European air traffic control warns airlines about missile strikes over Mediterranean

Key Points
  • A European air traffic agency has warned of a missile threat into Syria.
  • Airlines told to exercise caution over the eastern Mediterranean through next 72 hours.
  • Russia warns western allies over military action.
Lt. Emily R. King checks the controls of a Boeing EA-18G Growler on the deck of the USS George H.W. Bush aircraft carrier. The carrier conducted strikes from the eastern Mediterranean in February 2017.
Getty Images | AFP | Andrew Caballero-Reynolds

The air traffic control agency that oversees Europe has warned airlines to consider the danger of air-to-ground strikes or cruise missiles when flying over the eastern Mediterranean Sea.

Eurocontrol said that air strikes into Syria could take place over the next 72 hours. The pan-European agency issued the "rapid alert notification" on its site early Wednesday.

"Due to the possible launch of air strikes into Syria with air-to-ground and/or cruise missiles within the next 72 hours, and the possibility of intermittent disruption of radio navigation equipment, due consideration needs to be taken when planning flight operations in the eastern Mediterranean/Nicosia FIR area [control center in Cyprus]," the warning reads.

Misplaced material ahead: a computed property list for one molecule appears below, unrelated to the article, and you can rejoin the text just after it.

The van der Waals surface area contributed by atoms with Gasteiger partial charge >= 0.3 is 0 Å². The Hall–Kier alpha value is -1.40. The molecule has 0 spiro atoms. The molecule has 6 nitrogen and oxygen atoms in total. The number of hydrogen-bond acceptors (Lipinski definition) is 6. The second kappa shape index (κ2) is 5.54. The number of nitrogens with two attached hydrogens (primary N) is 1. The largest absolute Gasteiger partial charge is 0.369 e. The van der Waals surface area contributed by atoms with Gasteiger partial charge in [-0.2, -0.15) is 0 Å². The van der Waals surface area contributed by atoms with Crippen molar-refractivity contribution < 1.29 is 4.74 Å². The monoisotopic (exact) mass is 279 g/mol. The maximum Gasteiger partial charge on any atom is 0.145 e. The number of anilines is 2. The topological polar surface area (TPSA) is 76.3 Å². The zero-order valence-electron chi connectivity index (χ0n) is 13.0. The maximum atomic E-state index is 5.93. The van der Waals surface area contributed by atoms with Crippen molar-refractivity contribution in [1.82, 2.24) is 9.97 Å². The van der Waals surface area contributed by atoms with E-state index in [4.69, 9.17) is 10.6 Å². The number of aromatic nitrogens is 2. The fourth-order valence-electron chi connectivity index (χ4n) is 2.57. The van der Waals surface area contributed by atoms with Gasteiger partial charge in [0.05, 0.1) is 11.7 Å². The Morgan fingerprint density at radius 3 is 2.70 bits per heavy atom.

The alert to airlines makes no reference to any source of the threat, but the U.S. and its allies the U.K. and France have said that those responsible for an alleged chemical attack in Syria should be held to account. President Donald Trump has met with military commanders to consider the reported chemical weapons attack, allegedly carried out by the Syrian Army. Trump has pledged a "forceful response."

Trump then canceled a trip to South America this week, sending Vice President Mike Pence instead. The White House told reporters Tuesday that Trump will stay in the U.S. in order to "oversee the American response to Syria and to monitor developments around the world."

U.K. Prime Minister Theresa May has said the international community must respond to the attack in order to "uphold the worldwide prohibition on the use of chemical weapons."

French President Emmanuel Macron said that if military action was taken, it would target "the regime's chemical capabilities," and not the forces of its allies, Russia or Iran.

Russia, which provides military support to Syrian leader Bashar Assad, has said there is no evidence of a chemical attack and has vetoed a U.S. request at the United Nations to investigate the cause.